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2021 - Joint winner
Autumn Manuscripts, the final book by Greek poet Tasos Leivaditis (1922–88), is a suite of vignettes and snapshots, of abbreviated elegies and fleeting thoughts, sometimes no more than an impish observation, sometimes sketching in quick strokes the mythic past or a 20th century apocalypse. Meandering between resignation, delight, absurdity, tenderness, Leivaditis retains a childlike wonder at the world even as he takes his leave of it.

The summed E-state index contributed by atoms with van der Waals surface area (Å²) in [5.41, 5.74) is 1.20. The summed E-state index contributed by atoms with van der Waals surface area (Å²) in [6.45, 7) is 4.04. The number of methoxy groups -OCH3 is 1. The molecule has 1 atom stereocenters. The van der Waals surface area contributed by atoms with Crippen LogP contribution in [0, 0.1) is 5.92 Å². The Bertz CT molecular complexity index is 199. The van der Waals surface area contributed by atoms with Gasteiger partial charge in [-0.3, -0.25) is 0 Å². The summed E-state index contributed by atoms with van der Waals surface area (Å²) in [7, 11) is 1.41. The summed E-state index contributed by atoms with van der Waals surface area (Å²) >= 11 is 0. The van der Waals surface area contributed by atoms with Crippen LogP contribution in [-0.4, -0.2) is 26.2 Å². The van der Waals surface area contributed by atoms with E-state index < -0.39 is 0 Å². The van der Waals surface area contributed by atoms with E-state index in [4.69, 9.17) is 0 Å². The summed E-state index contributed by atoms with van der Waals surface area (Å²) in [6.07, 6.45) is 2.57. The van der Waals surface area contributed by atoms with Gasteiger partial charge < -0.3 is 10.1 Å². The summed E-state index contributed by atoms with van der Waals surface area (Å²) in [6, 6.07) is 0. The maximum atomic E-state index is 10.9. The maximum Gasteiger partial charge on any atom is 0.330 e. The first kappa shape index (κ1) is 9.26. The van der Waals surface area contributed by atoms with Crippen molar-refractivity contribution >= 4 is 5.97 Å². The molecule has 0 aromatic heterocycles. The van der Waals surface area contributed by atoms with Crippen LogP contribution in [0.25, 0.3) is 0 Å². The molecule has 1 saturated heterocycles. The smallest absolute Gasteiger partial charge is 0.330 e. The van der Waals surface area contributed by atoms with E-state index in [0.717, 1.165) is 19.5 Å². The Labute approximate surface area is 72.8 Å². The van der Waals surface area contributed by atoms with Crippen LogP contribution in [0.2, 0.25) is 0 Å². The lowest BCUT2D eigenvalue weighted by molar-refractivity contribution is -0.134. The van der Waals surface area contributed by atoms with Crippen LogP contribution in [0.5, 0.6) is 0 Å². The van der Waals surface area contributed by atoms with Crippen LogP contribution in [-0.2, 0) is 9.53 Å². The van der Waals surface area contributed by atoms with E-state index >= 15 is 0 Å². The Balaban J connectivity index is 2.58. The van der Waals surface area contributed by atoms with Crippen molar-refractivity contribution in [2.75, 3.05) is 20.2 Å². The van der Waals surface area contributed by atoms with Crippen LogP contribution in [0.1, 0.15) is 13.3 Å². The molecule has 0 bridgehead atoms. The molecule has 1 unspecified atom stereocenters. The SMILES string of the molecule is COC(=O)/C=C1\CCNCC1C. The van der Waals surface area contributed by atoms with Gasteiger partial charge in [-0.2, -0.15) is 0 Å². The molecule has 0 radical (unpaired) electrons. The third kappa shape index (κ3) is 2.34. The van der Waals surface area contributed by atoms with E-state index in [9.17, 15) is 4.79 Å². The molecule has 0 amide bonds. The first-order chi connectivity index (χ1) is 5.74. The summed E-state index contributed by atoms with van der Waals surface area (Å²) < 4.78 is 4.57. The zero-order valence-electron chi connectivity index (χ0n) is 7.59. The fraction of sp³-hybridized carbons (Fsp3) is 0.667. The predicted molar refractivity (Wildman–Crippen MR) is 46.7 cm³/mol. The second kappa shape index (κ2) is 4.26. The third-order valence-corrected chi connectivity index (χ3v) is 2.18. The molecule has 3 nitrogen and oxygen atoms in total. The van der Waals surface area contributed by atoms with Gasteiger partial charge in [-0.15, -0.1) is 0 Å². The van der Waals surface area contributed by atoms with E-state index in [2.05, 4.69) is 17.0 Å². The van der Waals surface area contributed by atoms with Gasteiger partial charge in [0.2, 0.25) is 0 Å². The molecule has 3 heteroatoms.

Arresting in its imagery, sure handed of tone, the Manuscripts discover eternity in anything, in urban minutiae, in the flotsam of dreams: a woman at a pier, the stripe on a stationmaster’s hat, father’s lapel marigold. Trakakis’ translation is fresh and mobile, making this a book to return to over and again, to be startled anew by the sincerity of its strangeness, and soothed by its deep, sweet, coming to grips with death.
Intimate, evocative, by turns startling and soothing—like all real consolations, Autumn Manuscripts refuses to console too much. These poems remind us that to be human is to know, remember, and anticipate loss—perhaps even to cherish loss. The Manuscripts are here, even though the poet no longer is, and they will remain here, even when we too are gone.